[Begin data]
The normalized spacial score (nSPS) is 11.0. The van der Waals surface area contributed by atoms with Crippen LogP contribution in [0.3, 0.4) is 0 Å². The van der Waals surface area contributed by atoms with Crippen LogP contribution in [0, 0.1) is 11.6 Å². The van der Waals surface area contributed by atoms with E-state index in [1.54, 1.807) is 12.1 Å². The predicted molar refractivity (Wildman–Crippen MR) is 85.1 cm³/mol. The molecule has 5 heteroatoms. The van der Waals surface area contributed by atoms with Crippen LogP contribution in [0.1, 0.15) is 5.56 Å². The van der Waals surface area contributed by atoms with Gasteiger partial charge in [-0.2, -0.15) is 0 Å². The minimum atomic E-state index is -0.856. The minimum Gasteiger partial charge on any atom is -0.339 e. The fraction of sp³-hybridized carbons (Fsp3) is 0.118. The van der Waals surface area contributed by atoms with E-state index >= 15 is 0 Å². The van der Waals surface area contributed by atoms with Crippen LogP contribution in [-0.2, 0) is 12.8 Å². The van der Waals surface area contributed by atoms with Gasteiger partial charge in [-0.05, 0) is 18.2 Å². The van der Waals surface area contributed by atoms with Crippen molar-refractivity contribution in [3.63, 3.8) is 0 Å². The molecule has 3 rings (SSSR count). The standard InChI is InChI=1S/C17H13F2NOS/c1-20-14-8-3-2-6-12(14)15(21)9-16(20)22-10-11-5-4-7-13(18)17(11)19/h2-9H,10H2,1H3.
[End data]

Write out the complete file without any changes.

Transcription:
The normalized spacial score (nSPS) is 11.0. The van der Waals surface area contributed by atoms with Crippen LogP contribution in [0.3, 0.4) is 0 Å². The van der Waals surface area contributed by atoms with Crippen LogP contribution in [0, 0.1) is 11.6 Å². The van der Waals surface area contributed by atoms with E-state index in [1.54, 1.807) is 12.1 Å². The predicted molar refractivity (Wildman–Crippen MR) is 85.1 cm³/mol. The molecule has 5 heteroatoms. The van der Waals surface area contributed by atoms with Crippen LogP contribution in [0.1, 0.15) is 5.56 Å². The van der Waals surface area contributed by atoms with Gasteiger partial charge in [-0.2, -0.15) is 0 Å². The minimum atomic E-state index is -0.856. The minimum Gasteiger partial charge on any atom is -0.339 e. The fraction of sp³-hybridized carbons (Fsp3) is 0.118. The van der Waals surface area contributed by atoms with E-state index >= 15 is 0 Å². The van der Waals surface area contributed by atoms with Crippen LogP contribution in [-0.2, 0) is 12.8 Å². The van der Waals surface area contributed by atoms with Gasteiger partial charge in [-0.05, 0) is 18.2 Å². The van der Waals surface area contributed by atoms with Crippen molar-refractivity contribution in [3.63, 3.8) is 0 Å². The molecule has 3 rings (SSSR count). The standard InChI is InChI=1S/C17H13F2NOS/c1-20-14-8-3-2-6-12(14)15(21)9-16(20)22-10-11-5-4-7-13(18)17(11)19/h2-9H,10H2,1H3.